Have you checked out the SAS Communities Library? It’s a knowledgebase packed with tips, how-to’s and guide articles to help you navigate various aspects of SAS products. Think of the articles as edited, more official versions of the plethora of information found within “topics,” Q&A discussion threads at the individual board/community level, e.g., see the list of topics found on the SAS Data Mining community.
Articles come to life in two ways:
You see a topic/discussion as a useful piece of information that should be converted into an article. You can then nominate this topic to be an article.
You know of a useful tip or process and would like to add it to the community. You can start a topic/discussion on this subject and get feedback on the approach and value as an article. If fellow community members agree on its importance, you can nominate your own topic to be an article.
Regardless of how articles come to be, each one signifies an important piece of the SAS usage puzzle that warrants documenting outside of everyday forum conversations. How do you nominate a topic to become an article? Well, let’s start with what makes a good article.
Topics with accepted solutions make great articles Ideally, articles originate from topics that have been resolved or have received an “accepted solution” by the original poster. Consider that all topics (usually) begin with a question and the community provides the answer. Now think of articles beginning with that answer and an added stamp of approval by SAS that “this is the best answer on a given subject.” If the topic has several comments with varying perspectives – great! – all or most of those can be included in the final article, with one being the “most correct.”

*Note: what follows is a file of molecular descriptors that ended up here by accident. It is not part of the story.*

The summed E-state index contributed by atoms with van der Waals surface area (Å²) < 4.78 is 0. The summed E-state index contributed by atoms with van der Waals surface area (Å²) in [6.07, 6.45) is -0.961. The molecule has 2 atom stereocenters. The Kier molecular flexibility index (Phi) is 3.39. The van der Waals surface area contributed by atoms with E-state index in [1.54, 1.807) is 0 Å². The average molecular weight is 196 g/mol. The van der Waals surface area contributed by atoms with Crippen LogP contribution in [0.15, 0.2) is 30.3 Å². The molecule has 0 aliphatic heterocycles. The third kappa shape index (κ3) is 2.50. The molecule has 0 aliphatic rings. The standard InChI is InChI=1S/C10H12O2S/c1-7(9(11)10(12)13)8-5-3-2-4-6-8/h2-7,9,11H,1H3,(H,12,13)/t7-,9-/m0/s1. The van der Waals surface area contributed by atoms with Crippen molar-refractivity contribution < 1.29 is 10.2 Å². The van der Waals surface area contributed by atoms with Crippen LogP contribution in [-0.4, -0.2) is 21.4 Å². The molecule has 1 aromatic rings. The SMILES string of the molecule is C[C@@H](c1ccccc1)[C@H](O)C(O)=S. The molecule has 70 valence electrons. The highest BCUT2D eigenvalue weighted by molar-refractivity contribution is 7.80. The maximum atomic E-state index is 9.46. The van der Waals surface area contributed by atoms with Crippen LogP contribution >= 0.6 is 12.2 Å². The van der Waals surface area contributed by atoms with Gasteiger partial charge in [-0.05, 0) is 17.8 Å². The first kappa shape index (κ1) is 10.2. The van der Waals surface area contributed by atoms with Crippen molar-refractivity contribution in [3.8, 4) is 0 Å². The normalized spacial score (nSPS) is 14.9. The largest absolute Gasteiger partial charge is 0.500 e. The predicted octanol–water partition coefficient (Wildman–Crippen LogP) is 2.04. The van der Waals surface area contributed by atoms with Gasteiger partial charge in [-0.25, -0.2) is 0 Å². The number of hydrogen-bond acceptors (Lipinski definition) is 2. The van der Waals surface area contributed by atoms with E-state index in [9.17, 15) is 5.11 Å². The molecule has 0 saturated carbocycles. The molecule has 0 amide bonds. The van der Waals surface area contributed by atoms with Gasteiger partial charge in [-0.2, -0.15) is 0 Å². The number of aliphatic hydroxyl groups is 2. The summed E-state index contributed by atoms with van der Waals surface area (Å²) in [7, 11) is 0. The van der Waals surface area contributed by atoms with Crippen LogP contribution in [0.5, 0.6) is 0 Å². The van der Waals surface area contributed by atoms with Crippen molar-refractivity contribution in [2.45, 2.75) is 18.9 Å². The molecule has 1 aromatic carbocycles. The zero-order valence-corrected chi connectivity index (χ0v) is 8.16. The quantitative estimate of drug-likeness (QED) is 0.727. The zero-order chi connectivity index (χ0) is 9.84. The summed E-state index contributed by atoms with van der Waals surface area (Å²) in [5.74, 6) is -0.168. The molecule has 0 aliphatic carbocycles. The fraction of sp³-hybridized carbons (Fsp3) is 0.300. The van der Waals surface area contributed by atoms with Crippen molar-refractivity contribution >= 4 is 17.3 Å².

Want to give this a try? Here’s how. Start by scanning topics on boards for solid articles, regardless of whether you’ve participated in the discussion. Remember, these are your communities and this is your Library. What’s important to your work, and what you think may be important for others to learn, makes the site even more useful.
Nominate a topic that resonates with you by:
Selecting the Topic Options dropdown menu next to Reply on a given topic.
Clicking Nominate to Library.
The nominated topic goes into a queue that the community managers review and approve regularly.
If the topic is approved, a community manager will be in touch with you on next steps. For example, we’ll agree on who will edit, who gets first byline, etc.
Article is published by community manager or appointed publisher (depends on how the “next steps” shake out in #4). Typically the first byline author is the member who responded with the accepted solution. AND, drum roll please, the coolest part about this process:
Comment contributors from the original topic that are included in the final article are credited as contributors/coauthors of the article! That means their usernames will appear on the right column next to the article under Contributors:
Ready to get started? Scour the communities for article candidates now! We can’t wait to see your entries that will beef up the Library and give you credit for all your work. Let the nominations begin.